“I’m pretty influential as Lefty Hiroshi.”
Beautiful deco kanji in an intertitle from Ozu’s 1933 DRAGNET GIRL, screened at the Hippodrome Festival of Silent Cinema, Bo’ness. This may be becoming my favourite Ozu, but I have lots more still to see. I’m really an Ozu newbie. It was about ten years ago I saw a bunch of late ones screened on Film4, and made a point of catching up with TOKYO STORY, but the ones I’ve seen outside of those experiences mean more to me.
Chris Fujiwara, introducing the film, suggested that the large number of intertitles in the film may have been Ozu’s way of constraining the benshi, those sometimes-overzealous film describers who had a tendency to not just read out the titles for the benefit of non-readers, but to embellish the plots and elucidate the subtext and supply the thoughts of every character. They would scarcely have time in this movie.
Image from here.
DRAGNET GIRL was screened with a live score by Jane Gardner, whose accompaniment of THE GOOSE WOMAN last year was a highlight. I found a couple of the scores on Saturday to be over-amplified — the venue is small and has excellent acoustics anyway. THE LAST LAUGH screened with a new arrangement of the original score, which was absolutely brilliant, but the violin and whistle could be a little piercing. Ozu is usually thought of as “restrained” and “minimalist” (not to mention “transcendent”) and if that were true of DRAGNET GIRL the piano, violin and percussion score would have been too lush, emotive and emphatic. But this middle period film is, as Chris said, very *free* — Ozu allows himself more camera movement, much of it lateral (the movie poster on the wall in the background for ALL QUIET ON THE WESTERN FRONT suggests where that may have come from; otherwise, Sternberg and UNDERWORLD and the lost DRAGNET are clearly influences) but one shot rotating slowly around a big white coffee pot (symbol of the decadent western influence, we are told) rather like a prototype for the cuts in later films which will pivot our perspective around an orienting object such as a red kettle.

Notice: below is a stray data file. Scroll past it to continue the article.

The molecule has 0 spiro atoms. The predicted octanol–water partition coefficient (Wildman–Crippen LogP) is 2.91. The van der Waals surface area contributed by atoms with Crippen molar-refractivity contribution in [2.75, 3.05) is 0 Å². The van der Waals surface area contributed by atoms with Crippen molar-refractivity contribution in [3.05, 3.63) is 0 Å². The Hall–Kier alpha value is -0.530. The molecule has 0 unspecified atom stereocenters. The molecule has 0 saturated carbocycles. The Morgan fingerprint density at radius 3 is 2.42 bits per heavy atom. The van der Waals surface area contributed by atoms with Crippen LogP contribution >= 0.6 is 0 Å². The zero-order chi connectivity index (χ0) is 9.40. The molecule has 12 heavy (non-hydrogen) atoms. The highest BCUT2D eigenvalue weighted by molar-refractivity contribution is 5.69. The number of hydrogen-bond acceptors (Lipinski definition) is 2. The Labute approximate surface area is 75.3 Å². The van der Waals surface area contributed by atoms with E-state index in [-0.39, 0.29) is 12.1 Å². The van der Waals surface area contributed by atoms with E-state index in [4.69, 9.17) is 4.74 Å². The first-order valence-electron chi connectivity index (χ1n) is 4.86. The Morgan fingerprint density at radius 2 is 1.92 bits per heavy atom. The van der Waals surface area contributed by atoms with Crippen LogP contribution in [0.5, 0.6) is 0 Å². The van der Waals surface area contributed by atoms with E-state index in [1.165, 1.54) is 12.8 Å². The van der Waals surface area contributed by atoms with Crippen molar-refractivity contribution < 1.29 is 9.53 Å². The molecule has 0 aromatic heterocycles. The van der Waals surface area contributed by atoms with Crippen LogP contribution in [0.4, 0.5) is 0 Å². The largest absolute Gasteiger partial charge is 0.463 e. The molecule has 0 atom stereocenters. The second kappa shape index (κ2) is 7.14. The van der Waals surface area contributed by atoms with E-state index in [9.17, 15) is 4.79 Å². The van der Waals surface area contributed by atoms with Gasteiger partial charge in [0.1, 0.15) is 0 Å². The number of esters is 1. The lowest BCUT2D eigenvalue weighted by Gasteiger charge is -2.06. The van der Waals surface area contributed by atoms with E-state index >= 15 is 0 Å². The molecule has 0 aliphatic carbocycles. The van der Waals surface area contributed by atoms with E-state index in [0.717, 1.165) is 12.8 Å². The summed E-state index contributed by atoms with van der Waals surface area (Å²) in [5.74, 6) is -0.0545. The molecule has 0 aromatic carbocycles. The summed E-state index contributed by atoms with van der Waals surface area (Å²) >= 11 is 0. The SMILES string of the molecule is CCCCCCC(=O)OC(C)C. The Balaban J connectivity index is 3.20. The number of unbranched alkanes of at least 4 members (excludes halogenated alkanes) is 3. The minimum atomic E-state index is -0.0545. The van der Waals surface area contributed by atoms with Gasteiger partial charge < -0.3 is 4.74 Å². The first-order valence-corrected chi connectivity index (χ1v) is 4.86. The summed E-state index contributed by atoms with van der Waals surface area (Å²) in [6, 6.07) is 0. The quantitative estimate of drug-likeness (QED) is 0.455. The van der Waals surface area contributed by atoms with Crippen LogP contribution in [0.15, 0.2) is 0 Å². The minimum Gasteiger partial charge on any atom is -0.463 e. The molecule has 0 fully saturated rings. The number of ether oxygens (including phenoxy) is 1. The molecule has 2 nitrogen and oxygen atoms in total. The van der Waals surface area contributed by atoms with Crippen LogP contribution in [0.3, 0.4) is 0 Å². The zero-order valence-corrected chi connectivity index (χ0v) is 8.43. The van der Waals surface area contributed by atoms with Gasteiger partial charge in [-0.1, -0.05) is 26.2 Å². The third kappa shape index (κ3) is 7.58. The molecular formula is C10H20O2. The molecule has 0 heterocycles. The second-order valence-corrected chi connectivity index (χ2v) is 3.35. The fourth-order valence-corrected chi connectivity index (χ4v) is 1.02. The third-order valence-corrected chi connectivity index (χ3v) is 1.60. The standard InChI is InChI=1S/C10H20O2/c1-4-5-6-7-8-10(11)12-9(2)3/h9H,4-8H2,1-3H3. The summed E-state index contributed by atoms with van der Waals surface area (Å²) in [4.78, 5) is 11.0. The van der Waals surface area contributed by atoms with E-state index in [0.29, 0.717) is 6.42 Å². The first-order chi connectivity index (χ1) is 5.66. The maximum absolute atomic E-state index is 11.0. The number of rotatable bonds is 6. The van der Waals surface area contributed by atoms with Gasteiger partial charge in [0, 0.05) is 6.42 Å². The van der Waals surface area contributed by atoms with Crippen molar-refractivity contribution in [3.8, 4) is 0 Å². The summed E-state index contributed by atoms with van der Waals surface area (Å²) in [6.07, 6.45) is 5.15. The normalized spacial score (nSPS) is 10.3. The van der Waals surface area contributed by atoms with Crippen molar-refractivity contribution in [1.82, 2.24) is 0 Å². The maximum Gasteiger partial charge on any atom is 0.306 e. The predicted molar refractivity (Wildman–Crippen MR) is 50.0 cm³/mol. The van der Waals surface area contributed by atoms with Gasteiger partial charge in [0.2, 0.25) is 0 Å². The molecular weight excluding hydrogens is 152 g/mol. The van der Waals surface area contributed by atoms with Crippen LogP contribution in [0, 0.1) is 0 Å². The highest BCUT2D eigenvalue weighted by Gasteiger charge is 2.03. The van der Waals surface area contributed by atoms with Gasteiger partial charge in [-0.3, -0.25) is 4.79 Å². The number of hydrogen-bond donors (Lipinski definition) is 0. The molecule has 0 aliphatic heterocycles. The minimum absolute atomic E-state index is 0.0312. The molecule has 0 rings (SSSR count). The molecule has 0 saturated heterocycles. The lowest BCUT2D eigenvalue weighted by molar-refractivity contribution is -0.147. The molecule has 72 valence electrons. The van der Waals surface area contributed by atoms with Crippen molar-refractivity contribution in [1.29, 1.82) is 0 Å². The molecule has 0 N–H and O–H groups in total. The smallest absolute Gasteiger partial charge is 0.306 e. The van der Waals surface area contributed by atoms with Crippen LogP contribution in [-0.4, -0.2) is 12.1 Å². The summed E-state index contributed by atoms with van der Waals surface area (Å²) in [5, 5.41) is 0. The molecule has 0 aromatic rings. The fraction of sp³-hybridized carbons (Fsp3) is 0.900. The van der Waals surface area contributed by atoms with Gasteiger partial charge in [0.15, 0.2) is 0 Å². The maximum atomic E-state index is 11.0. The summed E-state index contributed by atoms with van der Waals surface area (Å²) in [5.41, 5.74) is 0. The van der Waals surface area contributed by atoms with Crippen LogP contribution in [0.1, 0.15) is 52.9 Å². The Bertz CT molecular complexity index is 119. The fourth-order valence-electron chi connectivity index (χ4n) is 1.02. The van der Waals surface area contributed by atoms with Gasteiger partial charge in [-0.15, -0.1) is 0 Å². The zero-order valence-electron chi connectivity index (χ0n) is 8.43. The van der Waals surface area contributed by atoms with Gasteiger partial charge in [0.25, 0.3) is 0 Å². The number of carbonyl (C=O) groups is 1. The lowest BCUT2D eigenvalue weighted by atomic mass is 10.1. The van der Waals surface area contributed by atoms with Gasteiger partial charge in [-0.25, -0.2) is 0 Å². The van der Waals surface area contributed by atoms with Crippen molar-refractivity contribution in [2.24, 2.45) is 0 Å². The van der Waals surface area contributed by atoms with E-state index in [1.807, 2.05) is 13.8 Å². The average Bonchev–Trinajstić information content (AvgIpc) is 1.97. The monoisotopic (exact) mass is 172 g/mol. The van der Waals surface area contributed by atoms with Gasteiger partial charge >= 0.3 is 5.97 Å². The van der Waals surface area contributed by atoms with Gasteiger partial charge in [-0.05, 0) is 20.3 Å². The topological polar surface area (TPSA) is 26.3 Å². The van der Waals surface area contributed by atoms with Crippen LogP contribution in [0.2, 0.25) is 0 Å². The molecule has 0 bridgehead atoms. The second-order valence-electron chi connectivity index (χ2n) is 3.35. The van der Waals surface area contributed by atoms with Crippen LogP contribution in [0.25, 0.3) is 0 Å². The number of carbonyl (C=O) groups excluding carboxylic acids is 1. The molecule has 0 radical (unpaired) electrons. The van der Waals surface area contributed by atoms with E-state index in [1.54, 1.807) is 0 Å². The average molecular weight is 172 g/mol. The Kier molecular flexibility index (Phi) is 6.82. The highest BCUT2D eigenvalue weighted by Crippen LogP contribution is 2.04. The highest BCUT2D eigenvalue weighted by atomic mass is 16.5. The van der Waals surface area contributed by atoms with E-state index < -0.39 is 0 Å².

And this is a crime melodrama — albeit one which avoids most of the possible cues for melodramatic incidents, admittedly. What looks like being a hit by typist/moll Kinuyo Tanaka upon her romantic rival, is averted by a girl-on-girl kiss which has as much impact — and is presented with even more aversion of the camera eye to protect the innocent — as an assassination would in a conventional gangster flick. But things do eventually reach a pitch of high tension and jeopardy, as our heroes go on the lam after a heist (really the only bit of crime-for-profit glimpsed in the movie).
And so the score seemed an apt expression of the emotions lurking just beneath the polite surface of the characters. And it was absolutely beautiful, which is important, because so’s the film.
I must have a word with Jane to see if I can get copies of her stuff so I can walk around with it playing in my head.